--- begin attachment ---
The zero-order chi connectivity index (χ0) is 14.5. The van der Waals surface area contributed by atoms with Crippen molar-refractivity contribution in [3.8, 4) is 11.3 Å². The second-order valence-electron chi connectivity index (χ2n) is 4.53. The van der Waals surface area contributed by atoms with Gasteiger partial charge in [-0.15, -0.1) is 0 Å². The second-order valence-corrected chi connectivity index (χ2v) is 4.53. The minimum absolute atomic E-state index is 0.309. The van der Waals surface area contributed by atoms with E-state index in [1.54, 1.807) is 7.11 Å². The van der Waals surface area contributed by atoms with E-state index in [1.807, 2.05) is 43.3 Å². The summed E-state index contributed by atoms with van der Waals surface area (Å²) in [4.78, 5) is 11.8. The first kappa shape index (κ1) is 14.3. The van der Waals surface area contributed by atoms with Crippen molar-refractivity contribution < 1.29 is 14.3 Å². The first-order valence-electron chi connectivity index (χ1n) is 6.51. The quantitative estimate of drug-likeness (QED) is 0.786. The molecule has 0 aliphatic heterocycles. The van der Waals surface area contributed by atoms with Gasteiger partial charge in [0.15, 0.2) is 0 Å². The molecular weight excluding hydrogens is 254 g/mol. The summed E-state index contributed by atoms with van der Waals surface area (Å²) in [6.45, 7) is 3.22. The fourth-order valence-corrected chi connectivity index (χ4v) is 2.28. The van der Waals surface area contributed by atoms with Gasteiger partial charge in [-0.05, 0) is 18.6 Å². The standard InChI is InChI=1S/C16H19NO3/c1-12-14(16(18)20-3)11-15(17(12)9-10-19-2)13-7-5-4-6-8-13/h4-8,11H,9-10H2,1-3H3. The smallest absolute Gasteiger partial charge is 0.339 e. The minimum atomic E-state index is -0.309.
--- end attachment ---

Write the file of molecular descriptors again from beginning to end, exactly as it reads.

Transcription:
The zero-order chi connectivity index (χ0) is 14.5. The van der Waals surface area contributed by atoms with Crippen molar-refractivity contribution in [3.8, 4) is 11.3 Å². The second-order valence-electron chi connectivity index (χ2n) is 4.53. The van der Waals surface area contributed by atoms with Gasteiger partial charge in [-0.15, -0.1) is 0 Å². The second-order valence-corrected chi connectivity index (χ2v) is 4.53. The minimum absolute atomic E-state index is 0.309. The van der Waals surface area contributed by atoms with E-state index in [1.54, 1.807) is 7.11 Å². The van der Waals surface area contributed by atoms with E-state index in [1.807, 2.05) is 43.3 Å². The summed E-state index contributed by atoms with van der Waals surface area (Å²) in [4.78, 5) is 11.8. The first kappa shape index (κ1) is 14.3. The van der Waals surface area contributed by atoms with Crippen molar-refractivity contribution < 1.29 is 14.3 Å². The first-order valence-electron chi connectivity index (χ1n) is 6.51. The quantitative estimate of drug-likeness (QED) is 0.786. The molecule has 0 aliphatic heterocycles. The van der Waals surface area contributed by atoms with Gasteiger partial charge in [0.15, 0.2) is 0 Å². The molecular weight excluding hydrogens is 254 g/mol. The summed E-state index contributed by atoms with van der Waals surface area (Å²) in [6.45, 7) is 3.22. The fourth-order valence-corrected chi connectivity index (χ4v) is 2.28. The van der Waals surface area contributed by atoms with Gasteiger partial charge in [-0.05, 0) is 18.6 Å². The standard InChI is InChI=1S/C16H19NO3/c1-12-14(16(18)20-3)11-15(17(12)9-10-19-2)13-7-5-4-6-8-13/h4-8,11H,9-10H2,1-3H3. The smallest absolute Gasteiger partial charge is 0.339 e. The minimum atomic E-state index is -0.309.